Some Australians who withdrew their super as an emergency measure could be booted off JobSeeker, according to the government

Prime Minister Scott Morrison is tapering JobSeeker off come September. (Tracey Nearmy, Getty Images)
  • The Australian government will reintroduce the liquid asset test for JobSeeker applicants from 25 September.
  • If a recipient has over $11,500 in liquid assets their payments can be temporarily paused.
  • The Department of Social Services confirmed on Thursday that any early super withdrawals sitting in savings accounts will be included, potentially rendering some Australians ineligible for JobSeeker.
  • Visit Business Insider Australia’s homepage for more stories.

Some Australians are in for a shock as the Morrison government begins stripping back its economic support measures.

As the JobKeeper and JobSeeker programs get overhauled from September, eligible Australians can expect to receive less no matter their financial situation.

Those on JobSeeker, however, face being taken off altogether as the Department of Social Services reintroduces the liquid assets test in its second phase starting on 25 September.

Under the test, recipients will have payments halted if they are found to have above $5,500 in ‘liquid assets’ such as savings.

With the Department retaining discretion over what is exactly might contribute to that exclusion, officials revealed that another hardship measure might momentarily rule some Australians out of contention.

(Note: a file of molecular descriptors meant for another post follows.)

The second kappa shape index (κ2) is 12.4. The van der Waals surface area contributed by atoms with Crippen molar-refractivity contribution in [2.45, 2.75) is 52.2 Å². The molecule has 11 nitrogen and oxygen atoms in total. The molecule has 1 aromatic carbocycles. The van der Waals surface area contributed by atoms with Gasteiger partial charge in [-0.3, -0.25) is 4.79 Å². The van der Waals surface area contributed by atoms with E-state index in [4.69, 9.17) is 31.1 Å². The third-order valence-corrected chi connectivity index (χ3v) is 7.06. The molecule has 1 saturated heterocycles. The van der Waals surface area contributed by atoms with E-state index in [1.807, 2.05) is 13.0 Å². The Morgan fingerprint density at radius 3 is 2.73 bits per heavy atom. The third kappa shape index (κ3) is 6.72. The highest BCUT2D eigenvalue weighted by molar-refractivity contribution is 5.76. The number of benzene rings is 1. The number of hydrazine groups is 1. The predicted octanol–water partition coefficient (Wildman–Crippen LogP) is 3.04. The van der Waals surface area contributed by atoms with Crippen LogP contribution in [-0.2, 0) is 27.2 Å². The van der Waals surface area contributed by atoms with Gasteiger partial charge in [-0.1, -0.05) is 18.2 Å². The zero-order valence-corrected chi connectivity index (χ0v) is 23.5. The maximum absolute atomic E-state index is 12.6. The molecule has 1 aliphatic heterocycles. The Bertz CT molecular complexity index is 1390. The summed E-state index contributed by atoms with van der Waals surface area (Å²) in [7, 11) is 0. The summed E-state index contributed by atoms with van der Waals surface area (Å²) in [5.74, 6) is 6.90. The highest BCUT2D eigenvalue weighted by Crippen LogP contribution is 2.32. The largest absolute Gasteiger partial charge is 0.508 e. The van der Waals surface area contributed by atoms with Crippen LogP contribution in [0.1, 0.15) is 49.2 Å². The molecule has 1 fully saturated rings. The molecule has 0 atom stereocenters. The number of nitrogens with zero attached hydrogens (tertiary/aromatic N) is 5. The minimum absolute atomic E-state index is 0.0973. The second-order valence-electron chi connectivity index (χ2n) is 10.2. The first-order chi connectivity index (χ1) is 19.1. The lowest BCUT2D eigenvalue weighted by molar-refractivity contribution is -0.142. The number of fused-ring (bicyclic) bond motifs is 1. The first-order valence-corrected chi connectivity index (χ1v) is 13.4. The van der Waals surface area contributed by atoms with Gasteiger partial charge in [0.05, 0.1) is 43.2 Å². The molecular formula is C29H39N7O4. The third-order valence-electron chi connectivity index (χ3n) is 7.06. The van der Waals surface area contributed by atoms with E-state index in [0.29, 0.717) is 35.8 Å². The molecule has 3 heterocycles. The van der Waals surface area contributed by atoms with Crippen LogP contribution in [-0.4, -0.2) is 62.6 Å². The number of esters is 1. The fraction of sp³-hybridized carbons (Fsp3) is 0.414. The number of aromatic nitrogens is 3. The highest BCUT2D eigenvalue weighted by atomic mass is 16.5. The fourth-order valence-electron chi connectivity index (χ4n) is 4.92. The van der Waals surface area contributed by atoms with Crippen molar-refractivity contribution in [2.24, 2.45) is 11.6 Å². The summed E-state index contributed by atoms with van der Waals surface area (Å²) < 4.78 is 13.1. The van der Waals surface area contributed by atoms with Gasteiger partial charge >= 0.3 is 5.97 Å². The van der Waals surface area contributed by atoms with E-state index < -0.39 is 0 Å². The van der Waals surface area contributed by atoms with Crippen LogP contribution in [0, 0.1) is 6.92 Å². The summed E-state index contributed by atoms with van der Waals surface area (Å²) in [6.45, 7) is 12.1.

During a Senate Select Committee, they were questioned on how the government’s early super withdrawal scheme would figure in the department’s calculations.

“I think probably the easiest way to explain it is that, yes, if someone has drawn down on their super and that money is now sitting as a liquid asset in their savings account, that will count towards the total of their liquid assets which will be assessed for the liquid asset waiting period,” Deputy Secretary of the Department’s COVID-19 Taskforce Nathan Williamson confirmed.

In other words, hardship cases can be rejected from government support until they can spend enough of their buffer to qualify.

The conclusion comes with a catch, however.

“If it had been used to retire debt or pay down a mortgage — those types of mechanisms which we understand some people are using the drawdown of super for — then it wouldn’t be counted,” Department Secretary Kathryn Campbell said.

It’s an interesting development. In effect, it compels Australians to spend or deploy a chunk of their retirement savings today rather than maintain a financial buffer for tomorrow.

“If you make people spend all of their hard-earned savings before receiving income support then they are left in a precarious position during the rest of this pandemic,” Greens Senator Rachael Siewert wrote in an opinion piece for social policy publication ProBono. “For many people the only way they can survive on JobSeeker is by supplementing that income with what little savings they have.”

“This could be the difference between hanging on with the mortgage until they find more work – or losing the family home. Taking that safety net away is not only unfair, but also irresponsible and it will have a chilling effect on the wider economy,” she said.

Of course, with 1.6 million-odd Australians on the allowance, a Coalition government concerned with a budget blowout isn’t going to tolerate any hangers-on – particularly as it doubles down on its claim that Australians would prefer welfare to a job.

With the super scheme awash with concerns over how some Australians will now self-fund their retirement, it may be tricker keeping them all off the pension when their time comes.

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